Do we really need 1.5 million Bangladeshi workers?

by Gan Ping Sieu

QUICK TAKE: At present, the government has not been forthcoming about how it arrived at the 1.5 million figure, which sectors these workers will be deployed in and why they are favoured over others.

The absence of such explanations naturally arouses public suspicion and uneasiness.

Providing statistics on how many workers each sector needs could help to put the human resource issue in the right context and perspective, thus enabling a rational and healthy debate over related issues.

Clearing the air on these is part of good governance, which the Centre for a Better Tomorrow (Cenbet),  a civil society, promotes.

It further helps to justify the government’s policy on foreign labour that has wide socio-economic impact on the country.

We are not against bringing in foreign labour, especially to take up jobs often regarded by locals as dirty, dangerous and difficult. But in the long run, the country needs a human resource master plan to reduce Malaysians’ addiction to cheap unskilled labour.

They could be in the form of increasing productivity, promoting automation, changing our ways of life or encouraging those who are retired or having spare time to go back to full or part-time employment.

Our quest to become a high income nation should not be done through cheap foreign labour, which is not sustainable in the long run.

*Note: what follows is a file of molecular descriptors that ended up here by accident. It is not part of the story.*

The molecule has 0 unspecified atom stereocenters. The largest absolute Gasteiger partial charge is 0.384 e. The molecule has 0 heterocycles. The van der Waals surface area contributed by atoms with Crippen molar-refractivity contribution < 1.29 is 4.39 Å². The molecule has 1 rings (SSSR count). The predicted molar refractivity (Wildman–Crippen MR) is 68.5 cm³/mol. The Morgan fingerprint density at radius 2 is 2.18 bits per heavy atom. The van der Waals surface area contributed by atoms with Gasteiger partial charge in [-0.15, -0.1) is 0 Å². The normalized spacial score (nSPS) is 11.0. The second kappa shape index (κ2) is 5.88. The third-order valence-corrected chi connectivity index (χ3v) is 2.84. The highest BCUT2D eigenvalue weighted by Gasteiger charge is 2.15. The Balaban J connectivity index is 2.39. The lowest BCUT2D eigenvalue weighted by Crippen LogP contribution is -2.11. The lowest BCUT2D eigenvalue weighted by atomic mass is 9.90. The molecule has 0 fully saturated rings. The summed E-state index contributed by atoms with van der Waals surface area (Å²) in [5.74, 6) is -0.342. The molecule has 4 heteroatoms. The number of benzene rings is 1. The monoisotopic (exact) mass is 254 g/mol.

As it is, our working population is around 13 million. With 1.5 million being added to the existing estimated 5 million-strong foreign workers now, we would have a 2:1 ratio for local to foreign workers in the workforce. Is this a ratio our nation is comfortable with?

The government also needs to factor in costs like subsidies on food and transport which an increased pool of foreign workers would be able to enjoy, but to be borne by taxpayers.

We must refrain from taking the easy way out by perpetually increasing foreign unskilled workers but yet lament about the presence of massive number of foreigners in the workforce with socioeconomic impacts that we would rather do without.

It’s time the authorities deal with this problem in light of the economic model that we envisage to achieve and what best suits our nation’s interest. – The Ant Daily

Gan Ping Sieu is co-president of Cenbet. He is a former deputy minister of youth and sports, and is a lawyer by training.

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